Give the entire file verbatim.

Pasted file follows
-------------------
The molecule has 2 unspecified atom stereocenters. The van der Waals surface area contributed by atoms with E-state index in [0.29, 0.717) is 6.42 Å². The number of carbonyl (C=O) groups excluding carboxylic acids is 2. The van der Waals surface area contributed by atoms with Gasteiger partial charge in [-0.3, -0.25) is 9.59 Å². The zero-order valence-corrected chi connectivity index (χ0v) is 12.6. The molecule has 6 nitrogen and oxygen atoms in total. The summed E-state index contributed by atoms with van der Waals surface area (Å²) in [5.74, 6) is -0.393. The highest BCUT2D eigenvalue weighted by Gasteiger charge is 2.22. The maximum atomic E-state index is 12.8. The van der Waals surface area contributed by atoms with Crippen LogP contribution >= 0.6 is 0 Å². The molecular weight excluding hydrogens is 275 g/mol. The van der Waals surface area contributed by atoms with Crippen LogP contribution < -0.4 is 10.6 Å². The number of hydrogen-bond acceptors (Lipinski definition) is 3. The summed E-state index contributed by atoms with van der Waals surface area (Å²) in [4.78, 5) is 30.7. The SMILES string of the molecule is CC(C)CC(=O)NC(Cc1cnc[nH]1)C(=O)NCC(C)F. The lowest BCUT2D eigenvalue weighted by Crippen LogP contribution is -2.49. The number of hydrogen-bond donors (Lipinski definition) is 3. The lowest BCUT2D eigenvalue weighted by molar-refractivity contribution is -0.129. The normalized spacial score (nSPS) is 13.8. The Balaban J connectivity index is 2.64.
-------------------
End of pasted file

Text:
The molecule has 2 unspecified atom stereocenters. The van der Waals surface area contributed by atoms with E-state index in [0.29, 0.717) is 6.42 Å². The number of carbonyl (C=O) groups excluding carboxylic acids is 2. The van der Waals surface area contributed by atoms with Gasteiger partial charge in [-0.3, -0.25) is 9.59 Å². The zero-order valence-corrected chi connectivity index (χ0v) is 12.6. The molecule has 6 nitrogen and oxygen atoms in total. The summed E-state index contributed by atoms with van der Waals surface area (Å²) in [5.74, 6) is -0.393. The highest BCUT2D eigenvalue weighted by Gasteiger charge is 2.22. The maximum atomic E-state index is 12.8. The van der Waals surface area contributed by atoms with Crippen LogP contribution >= 0.6 is 0 Å². The molecular weight excluding hydrogens is 275 g/mol. The van der Waals surface area contributed by atoms with Crippen LogP contribution < -0.4 is 10.6 Å². The number of hydrogen-bond acceptors (Lipinski definition) is 3. The summed E-state index contributed by atoms with van der Waals surface area (Å²) in [4.78, 5) is 30.7. The SMILES string of the molecule is CC(C)CC(=O)NC(Cc1cnc[nH]1)C(=O)NCC(C)F. The lowest BCUT2D eigenvalue weighted by Crippen LogP contribution is -2.49. The number of hydrogen-bond donors (Lipinski definition) is 3. The lowest BCUT2D eigenvalue weighted by molar-refractivity contribution is -0.129. The normalized spacial score (nSPS) is 13.8. The Balaban J connectivity index is 2.64.